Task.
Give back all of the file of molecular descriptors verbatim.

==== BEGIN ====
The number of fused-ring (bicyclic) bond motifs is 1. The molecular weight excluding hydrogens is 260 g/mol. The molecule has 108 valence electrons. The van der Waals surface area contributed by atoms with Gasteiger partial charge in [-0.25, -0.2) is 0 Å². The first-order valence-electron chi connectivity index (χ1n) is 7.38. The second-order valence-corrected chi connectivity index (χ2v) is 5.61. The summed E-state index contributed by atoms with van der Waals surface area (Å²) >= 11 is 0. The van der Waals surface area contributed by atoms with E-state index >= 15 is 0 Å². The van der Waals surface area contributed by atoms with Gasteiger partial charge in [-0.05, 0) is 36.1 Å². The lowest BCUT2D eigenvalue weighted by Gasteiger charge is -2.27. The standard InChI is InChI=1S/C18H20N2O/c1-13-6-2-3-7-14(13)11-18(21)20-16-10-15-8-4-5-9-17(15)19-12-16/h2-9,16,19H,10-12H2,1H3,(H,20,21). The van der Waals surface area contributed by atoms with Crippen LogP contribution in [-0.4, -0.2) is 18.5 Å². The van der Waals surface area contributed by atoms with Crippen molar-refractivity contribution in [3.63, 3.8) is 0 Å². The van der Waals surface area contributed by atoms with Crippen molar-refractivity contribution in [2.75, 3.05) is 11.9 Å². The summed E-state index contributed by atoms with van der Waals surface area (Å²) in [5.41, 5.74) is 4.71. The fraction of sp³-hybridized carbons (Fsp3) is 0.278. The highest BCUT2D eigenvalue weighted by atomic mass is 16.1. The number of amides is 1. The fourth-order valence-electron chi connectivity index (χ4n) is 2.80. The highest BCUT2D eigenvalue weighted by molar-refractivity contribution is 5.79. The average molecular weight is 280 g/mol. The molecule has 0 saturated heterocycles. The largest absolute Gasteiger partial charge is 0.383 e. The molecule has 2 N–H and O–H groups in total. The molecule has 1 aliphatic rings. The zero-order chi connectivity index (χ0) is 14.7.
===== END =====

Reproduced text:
The number of fused-ring (bicyclic) bond motifs is 1. The molecular weight excluding hydrogens is 260 g/mol. The molecule has 108 valence electrons. The van der Waals surface area contributed by atoms with Gasteiger partial charge in [-0.25, -0.2) is 0 Å². The first-order valence-electron chi connectivity index (χ1n) is 7.38. The second-order valence-corrected chi connectivity index (χ2v) is 5.61. The summed E-state index contributed by atoms with van der Waals surface area (Å²) >= 11 is 0. The van der Waals surface area contributed by atoms with E-state index >= 15 is 0 Å². The van der Waals surface area contributed by atoms with Gasteiger partial charge in [-0.05, 0) is 36.1 Å². The lowest BCUT2D eigenvalue weighted by Gasteiger charge is -2.27. The standard InChI is InChI=1S/C18H20N2O/c1-13-6-2-3-7-14(13)11-18(21)20-16-10-15-8-4-5-9-17(15)19-12-16/h2-9,16,19H,10-12H2,1H3,(H,20,21). The van der Waals surface area contributed by atoms with Crippen LogP contribution in [-0.4, -0.2) is 18.5 Å². The van der Waals surface area contributed by atoms with Crippen molar-refractivity contribution in [3.63, 3.8) is 0 Å². The van der Waals surface area contributed by atoms with Crippen molar-refractivity contribution in [2.75, 3.05) is 11.9 Å². The summed E-state index contributed by atoms with van der Waals surface area (Å²) in [5.41, 5.74) is 4.71. The fraction of sp³-hybridized carbons (Fsp3) is 0.278. The highest BCUT2D eigenvalue weighted by atomic mass is 16.1. The number of amides is 1. The fourth-order valence-electron chi connectivity index (χ4n) is 2.80. The highest BCUT2D eigenvalue weighted by molar-refractivity contribution is 5.79. The average molecular weight is 280 g/mol. The molecule has 0 saturated heterocycles. The largest absolute Gasteiger partial charge is 0.383 e. The molecule has 2 N–H and O–H groups in total. The molecule has 1 aliphatic rings. The zero-order chi connectivity index (χ0) is 14.7.